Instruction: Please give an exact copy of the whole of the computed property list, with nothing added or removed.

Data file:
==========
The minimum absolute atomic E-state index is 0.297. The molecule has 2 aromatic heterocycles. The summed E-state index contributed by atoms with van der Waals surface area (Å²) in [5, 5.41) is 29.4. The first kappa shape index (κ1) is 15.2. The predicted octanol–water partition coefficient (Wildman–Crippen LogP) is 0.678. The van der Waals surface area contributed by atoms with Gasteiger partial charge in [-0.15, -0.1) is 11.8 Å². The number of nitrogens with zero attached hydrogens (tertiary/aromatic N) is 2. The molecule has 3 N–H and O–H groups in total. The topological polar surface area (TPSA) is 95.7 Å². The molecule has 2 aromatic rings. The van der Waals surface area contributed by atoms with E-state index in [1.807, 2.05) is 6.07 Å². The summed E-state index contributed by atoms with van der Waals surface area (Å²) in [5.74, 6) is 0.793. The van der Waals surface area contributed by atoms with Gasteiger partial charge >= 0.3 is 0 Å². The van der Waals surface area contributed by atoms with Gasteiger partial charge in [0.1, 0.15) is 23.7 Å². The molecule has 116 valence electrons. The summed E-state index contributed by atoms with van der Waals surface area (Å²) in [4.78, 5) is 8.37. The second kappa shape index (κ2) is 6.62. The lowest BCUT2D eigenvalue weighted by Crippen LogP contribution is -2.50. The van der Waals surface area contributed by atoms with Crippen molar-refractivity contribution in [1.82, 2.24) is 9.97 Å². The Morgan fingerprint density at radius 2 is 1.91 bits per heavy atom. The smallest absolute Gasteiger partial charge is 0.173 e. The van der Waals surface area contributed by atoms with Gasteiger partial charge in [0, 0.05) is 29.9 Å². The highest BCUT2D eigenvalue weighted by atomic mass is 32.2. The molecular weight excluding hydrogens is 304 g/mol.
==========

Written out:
The minimum absolute atomic E-state index is 0.297. The molecule has 2 aromatic heterocycles. The summed E-state index contributed by atoms with van der Waals surface area (Å²) in [5, 5.41) is 29.4. The first kappa shape index (κ1) is 15.2. The predicted octanol–water partition coefficient (Wildman–Crippen LogP) is 0.678. The van der Waals surface area contributed by atoms with Gasteiger partial charge in [-0.15, -0.1) is 11.8 Å². The number of nitrogens with zero attached hydrogens (tertiary/aromatic N) is 2. The molecule has 3 N–H and O–H groups in total. The topological polar surface area (TPSA) is 95.7 Å². The molecule has 2 aromatic rings. The van der Waals surface area contributed by atoms with E-state index in [1.807, 2.05) is 6.07 Å². The summed E-state index contributed by atoms with van der Waals surface area (Å²) in [5.74, 6) is 0.793. The van der Waals surface area contributed by atoms with Gasteiger partial charge >= 0.3 is 0 Å². The van der Waals surface area contributed by atoms with Gasteiger partial charge in [0.1, 0.15) is 23.7 Å². The molecule has 116 valence electrons. The summed E-state index contributed by atoms with van der Waals surface area (Å²) in [4.78, 5) is 8.37. The second kappa shape index (κ2) is 6.62. The lowest BCUT2D eigenvalue weighted by Crippen LogP contribution is -2.50. The van der Waals surface area contributed by atoms with Crippen molar-refractivity contribution in [1.82, 2.24) is 9.97 Å². The Morgan fingerprint density at radius 2 is 1.91 bits per heavy atom. The smallest absolute Gasteiger partial charge is 0.173 e. The van der Waals surface area contributed by atoms with Gasteiger partial charge in [0, 0.05) is 29.9 Å². The highest BCUT2D eigenvalue weighted by atomic mass is 32.2. The molecular weight excluding hydrogens is 304 g/mol.